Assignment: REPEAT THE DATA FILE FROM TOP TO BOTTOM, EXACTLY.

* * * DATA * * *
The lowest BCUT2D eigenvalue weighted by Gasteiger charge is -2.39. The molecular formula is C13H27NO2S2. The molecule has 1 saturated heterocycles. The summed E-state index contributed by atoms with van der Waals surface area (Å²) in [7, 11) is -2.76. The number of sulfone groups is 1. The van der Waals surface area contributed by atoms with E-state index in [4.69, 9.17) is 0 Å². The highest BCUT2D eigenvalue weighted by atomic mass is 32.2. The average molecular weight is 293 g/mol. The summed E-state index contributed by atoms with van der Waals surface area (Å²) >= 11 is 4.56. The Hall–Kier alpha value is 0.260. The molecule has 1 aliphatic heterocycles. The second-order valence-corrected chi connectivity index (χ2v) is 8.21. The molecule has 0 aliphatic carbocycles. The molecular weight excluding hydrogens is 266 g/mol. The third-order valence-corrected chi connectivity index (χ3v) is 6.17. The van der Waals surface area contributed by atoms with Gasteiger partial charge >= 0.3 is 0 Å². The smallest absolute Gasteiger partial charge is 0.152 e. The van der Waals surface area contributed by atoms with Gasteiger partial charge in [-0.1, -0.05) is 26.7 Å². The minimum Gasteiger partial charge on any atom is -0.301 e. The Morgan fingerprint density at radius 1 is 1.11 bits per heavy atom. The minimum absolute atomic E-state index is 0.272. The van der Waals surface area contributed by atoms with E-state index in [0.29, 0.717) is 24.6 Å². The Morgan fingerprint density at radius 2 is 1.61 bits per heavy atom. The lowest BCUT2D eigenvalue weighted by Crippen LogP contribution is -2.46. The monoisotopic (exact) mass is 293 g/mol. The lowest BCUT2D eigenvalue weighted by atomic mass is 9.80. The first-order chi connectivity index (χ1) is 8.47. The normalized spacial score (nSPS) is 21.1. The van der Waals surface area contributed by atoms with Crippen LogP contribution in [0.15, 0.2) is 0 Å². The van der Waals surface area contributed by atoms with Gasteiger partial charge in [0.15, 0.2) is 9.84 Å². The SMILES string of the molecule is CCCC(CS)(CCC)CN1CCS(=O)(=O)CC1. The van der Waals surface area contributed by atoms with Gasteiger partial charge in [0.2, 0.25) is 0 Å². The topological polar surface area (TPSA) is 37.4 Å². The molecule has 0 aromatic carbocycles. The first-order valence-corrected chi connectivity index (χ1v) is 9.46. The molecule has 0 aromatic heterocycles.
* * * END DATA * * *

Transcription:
The lowest BCUT2D eigenvalue weighted by Gasteiger charge is -2.39. The molecular formula is C13H27NO2S2. The molecule has 1 saturated heterocycles. The summed E-state index contributed by atoms with van der Waals surface area (Å²) in [7, 11) is -2.76. The number of sulfone groups is 1. The van der Waals surface area contributed by atoms with E-state index in [4.69, 9.17) is 0 Å². The highest BCUT2D eigenvalue weighted by atomic mass is 32.2. The average molecular weight is 293 g/mol. The summed E-state index contributed by atoms with van der Waals surface area (Å²) >= 11 is 4.56. The Hall–Kier alpha value is 0.260. The molecule has 1 aliphatic heterocycles. The second-order valence-corrected chi connectivity index (χ2v) is 8.21. The molecule has 0 aliphatic carbocycles. The molecular weight excluding hydrogens is 266 g/mol. The third-order valence-corrected chi connectivity index (χ3v) is 6.17. The van der Waals surface area contributed by atoms with Gasteiger partial charge >= 0.3 is 0 Å². The smallest absolute Gasteiger partial charge is 0.152 e. The van der Waals surface area contributed by atoms with Gasteiger partial charge in [-0.1, -0.05) is 26.7 Å². The minimum Gasteiger partial charge on any atom is -0.301 e. The Morgan fingerprint density at radius 1 is 1.11 bits per heavy atom. The minimum absolute atomic E-state index is 0.272. The van der Waals surface area contributed by atoms with E-state index in [0.29, 0.717) is 24.6 Å². The Morgan fingerprint density at radius 2 is 1.61 bits per heavy atom. The lowest BCUT2D eigenvalue weighted by Crippen LogP contribution is -2.46. The monoisotopic (exact) mass is 293 g/mol. The lowest BCUT2D eigenvalue weighted by atomic mass is 9.80. The first-order chi connectivity index (χ1) is 8.47. The normalized spacial score (nSPS) is 21.1. The van der Waals surface area contributed by atoms with Crippen LogP contribution in [0.15, 0.2) is 0 Å². The van der Waals surface area contributed by atoms with Gasteiger partial charge in [0.15, 0.2) is 9.84 Å². The SMILES string of the molecule is CCCC(CS)(CCC)CN1CCS(=O)(=O)CC1. The van der Waals surface area contributed by atoms with Gasteiger partial charge in [0.2, 0.25) is 0 Å². The topological polar surface area (TPSA) is 37.4 Å². The molecule has 0 aromatic carbocycles. The first-order valence-corrected chi connectivity index (χ1v) is 9.46. The molecule has 0 aromatic heterocycles.